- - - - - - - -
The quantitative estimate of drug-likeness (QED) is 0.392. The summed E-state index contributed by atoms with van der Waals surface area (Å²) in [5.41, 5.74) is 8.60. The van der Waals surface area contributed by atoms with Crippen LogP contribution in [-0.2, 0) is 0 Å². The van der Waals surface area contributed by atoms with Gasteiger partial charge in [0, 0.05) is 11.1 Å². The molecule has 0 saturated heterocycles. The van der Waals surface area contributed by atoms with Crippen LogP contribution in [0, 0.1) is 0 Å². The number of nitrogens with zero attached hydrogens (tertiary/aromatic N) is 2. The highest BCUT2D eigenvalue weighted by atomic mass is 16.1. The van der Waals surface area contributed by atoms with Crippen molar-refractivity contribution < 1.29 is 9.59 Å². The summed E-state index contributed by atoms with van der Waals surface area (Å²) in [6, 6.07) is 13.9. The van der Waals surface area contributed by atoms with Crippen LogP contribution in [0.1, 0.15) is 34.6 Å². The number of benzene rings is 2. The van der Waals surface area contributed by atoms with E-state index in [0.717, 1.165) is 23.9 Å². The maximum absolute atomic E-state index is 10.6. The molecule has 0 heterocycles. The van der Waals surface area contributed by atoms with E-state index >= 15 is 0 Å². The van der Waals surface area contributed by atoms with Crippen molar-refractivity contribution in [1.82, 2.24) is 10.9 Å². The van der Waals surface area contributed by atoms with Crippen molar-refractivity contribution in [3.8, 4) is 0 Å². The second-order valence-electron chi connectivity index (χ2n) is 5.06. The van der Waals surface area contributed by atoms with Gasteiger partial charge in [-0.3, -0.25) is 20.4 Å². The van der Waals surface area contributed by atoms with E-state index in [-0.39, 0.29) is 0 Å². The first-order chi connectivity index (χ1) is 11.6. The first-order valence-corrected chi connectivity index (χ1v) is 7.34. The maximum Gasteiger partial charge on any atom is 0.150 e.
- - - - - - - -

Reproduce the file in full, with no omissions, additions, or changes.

The quantitative estimate of drug-likeness (QED) is 0.392. The summed E-state index contributed by atoms with van der Waals surface area (Å²) in [5.41, 5.74) is 8.60. The van der Waals surface area contributed by atoms with Crippen LogP contribution in [-0.2, 0) is 0 Å². The van der Waals surface area contributed by atoms with Gasteiger partial charge in [0, 0.05) is 11.1 Å². The molecule has 0 saturated heterocycles. The van der Waals surface area contributed by atoms with Crippen LogP contribution in [0, 0.1) is 0 Å². The number of nitrogens with zero attached hydrogens (tertiary/aromatic N) is 2. The highest BCUT2D eigenvalue weighted by atomic mass is 16.1. The van der Waals surface area contributed by atoms with Crippen molar-refractivity contribution < 1.29 is 9.59 Å². The summed E-state index contributed by atoms with van der Waals surface area (Å²) in [6, 6.07) is 13.9. The van der Waals surface area contributed by atoms with Crippen LogP contribution in [0.1, 0.15) is 34.6 Å². The number of benzene rings is 2. The van der Waals surface area contributed by atoms with E-state index in [0.717, 1.165) is 23.9 Å². The maximum absolute atomic E-state index is 10.6. The molecule has 0 heterocycles. The van der Waals surface area contributed by atoms with E-state index >= 15 is 0 Å². The van der Waals surface area contributed by atoms with Crippen molar-refractivity contribution in [1.82, 2.24) is 10.9 Å². The van der Waals surface area contributed by atoms with Crippen molar-refractivity contribution in [3.8, 4) is 0 Å². The second-order valence-electron chi connectivity index (χ2n) is 5.06. The van der Waals surface area contributed by atoms with Gasteiger partial charge in [-0.3, -0.25) is 20.4 Å². The van der Waals surface area contributed by atoms with E-state index in [-0.39, 0.29) is 0 Å². The first-order chi connectivity index (χ1) is 11.6. The first-order valence-corrected chi connectivity index (χ1v) is 7.34. The maximum Gasteiger partial charge on any atom is 0.150 e.